As Tartary Burns is the debut novel by Riley Hogan and is newly published by Airship 27. Calling the novel pulp fiction isn’t completely accurate. Hogan finds himself in the same position as the standout talents of the pulp world of the 1920s and 1930s who were published in the pulps, but whose prose was more polished and literate than most of their peers to the degree that it seems an oversight they were passed up by the slicks. Many of those talents today are recognized as having lasting literary value. So it is with As Tartary Burns, an ambitious fast-paced historical adventure that presents an alternate history of the Cossacks, Ottomans, and Crimeans.
Hogan’s book has been likened to Robert E. Howard and Harold Lamb. One reviewer suggests comparison to the film Braveheart. I felt it read like a stream-lined Game of Thrones with the explicit sex and language excised. Hogan is possessed not only of an obvious passion for history, but a pride in the culture, folklore, and religion of these people to the degree that one wonders if it is his own heritage. His reshaping of world events makes one curious if he plans not so much a conventional follow-up, but rather an expanding alternate history of the world set in different epochs.
The story concerns a young sorcerer called Alexsandr who aids the Cossacks in their long-standing conflict with the Turks and Tartars for domination of the Steppes. Hogan posits an 18th Century Constantinople that does not fall, despite being constantly assailed by human and demonic foes. It is not inaccurate to label the work an alternate history of the Eastern Orthodox Church, but the quality of Hogan’s prose (particularly his economy of writing) make this a standout work that transcends any barriers the reader may imagine by the sheer power of his story and characterization.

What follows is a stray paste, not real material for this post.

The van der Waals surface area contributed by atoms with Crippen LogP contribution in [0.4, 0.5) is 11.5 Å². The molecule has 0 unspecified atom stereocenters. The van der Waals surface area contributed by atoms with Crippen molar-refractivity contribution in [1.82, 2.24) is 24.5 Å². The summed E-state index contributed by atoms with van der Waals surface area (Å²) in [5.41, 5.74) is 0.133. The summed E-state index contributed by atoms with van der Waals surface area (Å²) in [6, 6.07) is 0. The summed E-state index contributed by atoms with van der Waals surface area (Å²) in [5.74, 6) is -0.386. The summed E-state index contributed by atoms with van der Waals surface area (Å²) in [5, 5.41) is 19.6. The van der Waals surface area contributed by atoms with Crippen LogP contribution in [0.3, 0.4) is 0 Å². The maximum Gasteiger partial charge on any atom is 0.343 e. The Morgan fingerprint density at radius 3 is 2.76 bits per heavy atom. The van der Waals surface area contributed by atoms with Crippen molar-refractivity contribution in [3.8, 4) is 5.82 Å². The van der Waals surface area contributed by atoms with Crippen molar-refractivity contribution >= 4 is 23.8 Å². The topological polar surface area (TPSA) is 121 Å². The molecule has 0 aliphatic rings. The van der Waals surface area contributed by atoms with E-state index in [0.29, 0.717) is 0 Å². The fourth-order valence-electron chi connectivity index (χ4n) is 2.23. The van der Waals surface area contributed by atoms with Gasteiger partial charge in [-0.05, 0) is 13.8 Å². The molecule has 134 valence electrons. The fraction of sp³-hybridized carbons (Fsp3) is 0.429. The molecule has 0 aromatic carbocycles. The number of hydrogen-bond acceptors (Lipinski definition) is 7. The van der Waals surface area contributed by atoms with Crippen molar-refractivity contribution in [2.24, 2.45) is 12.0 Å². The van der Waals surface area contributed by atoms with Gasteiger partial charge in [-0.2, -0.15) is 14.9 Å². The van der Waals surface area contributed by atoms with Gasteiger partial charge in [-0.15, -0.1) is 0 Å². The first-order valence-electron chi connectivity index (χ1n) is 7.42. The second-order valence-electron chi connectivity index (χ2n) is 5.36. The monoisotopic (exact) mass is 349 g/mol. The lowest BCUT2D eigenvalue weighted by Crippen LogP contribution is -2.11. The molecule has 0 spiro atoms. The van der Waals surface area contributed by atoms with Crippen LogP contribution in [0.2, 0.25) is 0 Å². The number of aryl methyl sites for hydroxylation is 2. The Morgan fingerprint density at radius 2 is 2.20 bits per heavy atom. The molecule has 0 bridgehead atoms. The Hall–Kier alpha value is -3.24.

It is laudable to see so many of the New Pulp specialty publishers branching out of their comfort zone and offering the same variety of content that pulp magazines offered readers in the first half of the last century. Of course, Airship 27’s titles have always been distinguished by their striking graphics and As Tartary Burns is no exception. Artist James Conohan’s interior illustrations recall vintage woodcuts and have an authentic quality that is at once unique and familiar. Conohan is the author’s cousin and both men display a rare talent that makes one wonder how they have eluded notice up until this time.
As Tartary Burns is no mere pastiche of historical adventures of the past. Hogan has found a stunningly original voice and while I would not hesitate to recommend the title to fans of Robert E. Howard, Harold Lamb, or George R. R. Martin; I suspect before long that readers will welcome any new work by the author because it is a new Riley Hogan book, a name synonymous with a quality and style that is uniquely original. Three cheers to Airship 27 for their bold decision to publish such a daringly original work. As Tartary Burns, Riley Hogan shines.
William Patrick Maynard was authorized to continue Sax Rohmer’s Fu Manchu thrillers beginning with The Terror of Fu Manchu (2009; Black Coat Press) and The Destiny of Fu Manchu (2012; Black Coat Press). The Triumph of Fu Manchu is scheduled for publication in June 2014